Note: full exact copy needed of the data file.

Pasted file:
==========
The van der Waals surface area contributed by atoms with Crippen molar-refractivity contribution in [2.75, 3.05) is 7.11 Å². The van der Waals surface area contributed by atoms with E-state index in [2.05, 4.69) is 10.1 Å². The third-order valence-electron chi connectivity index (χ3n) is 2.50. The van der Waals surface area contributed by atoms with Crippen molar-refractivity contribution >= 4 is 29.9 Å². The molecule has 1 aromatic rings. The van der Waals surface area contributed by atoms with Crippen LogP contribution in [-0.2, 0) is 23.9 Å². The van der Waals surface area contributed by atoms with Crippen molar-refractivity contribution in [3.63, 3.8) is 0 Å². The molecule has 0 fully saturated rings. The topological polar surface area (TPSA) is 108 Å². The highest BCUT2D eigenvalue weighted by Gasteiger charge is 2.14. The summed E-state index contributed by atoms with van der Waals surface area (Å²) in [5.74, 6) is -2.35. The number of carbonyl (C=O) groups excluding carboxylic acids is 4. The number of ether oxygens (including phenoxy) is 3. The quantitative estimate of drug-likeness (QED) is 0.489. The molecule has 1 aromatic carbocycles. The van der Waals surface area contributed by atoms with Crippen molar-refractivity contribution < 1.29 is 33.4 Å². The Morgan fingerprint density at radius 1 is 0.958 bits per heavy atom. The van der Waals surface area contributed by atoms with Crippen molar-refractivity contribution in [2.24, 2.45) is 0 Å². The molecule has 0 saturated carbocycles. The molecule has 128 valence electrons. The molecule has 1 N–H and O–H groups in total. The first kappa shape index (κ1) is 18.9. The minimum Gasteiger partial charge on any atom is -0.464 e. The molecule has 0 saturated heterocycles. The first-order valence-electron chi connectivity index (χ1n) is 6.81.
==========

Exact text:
The van der Waals surface area contributed by atoms with Crippen molar-refractivity contribution in [2.75, 3.05) is 7.11 Å². The van der Waals surface area contributed by atoms with E-state index in [2.05, 4.69) is 10.1 Å². The third-order valence-electron chi connectivity index (χ3n) is 2.50. The van der Waals surface area contributed by atoms with Crippen molar-refractivity contribution >= 4 is 29.9 Å². The molecule has 1 aromatic rings. The van der Waals surface area contributed by atoms with Crippen LogP contribution in [-0.2, 0) is 23.9 Å². The van der Waals surface area contributed by atoms with Crippen molar-refractivity contribution in [3.63, 3.8) is 0 Å². The molecule has 0 fully saturated rings. The topological polar surface area (TPSA) is 108 Å². The highest BCUT2D eigenvalue weighted by Gasteiger charge is 2.14. The summed E-state index contributed by atoms with van der Waals surface area (Å²) in [5.74, 6) is -2.35. The number of carbonyl (C=O) groups excluding carboxylic acids is 4. The number of ether oxygens (including phenoxy) is 3. The quantitative estimate of drug-likeness (QED) is 0.489. The molecule has 1 aromatic carbocycles. The van der Waals surface area contributed by atoms with Crippen molar-refractivity contribution < 1.29 is 33.4 Å². The Morgan fingerprint density at radius 1 is 0.958 bits per heavy atom. The van der Waals surface area contributed by atoms with Crippen molar-refractivity contribution in [2.24, 2.45) is 0 Å². The molecule has 0 saturated carbocycles. The molecule has 128 valence electrons. The molecule has 1 N–H and O–H groups in total. The first kappa shape index (κ1) is 18.9. The minimum Gasteiger partial charge on any atom is -0.464 e. The molecule has 0 saturated heterocycles. The first-order valence-electron chi connectivity index (χ1n) is 6.81.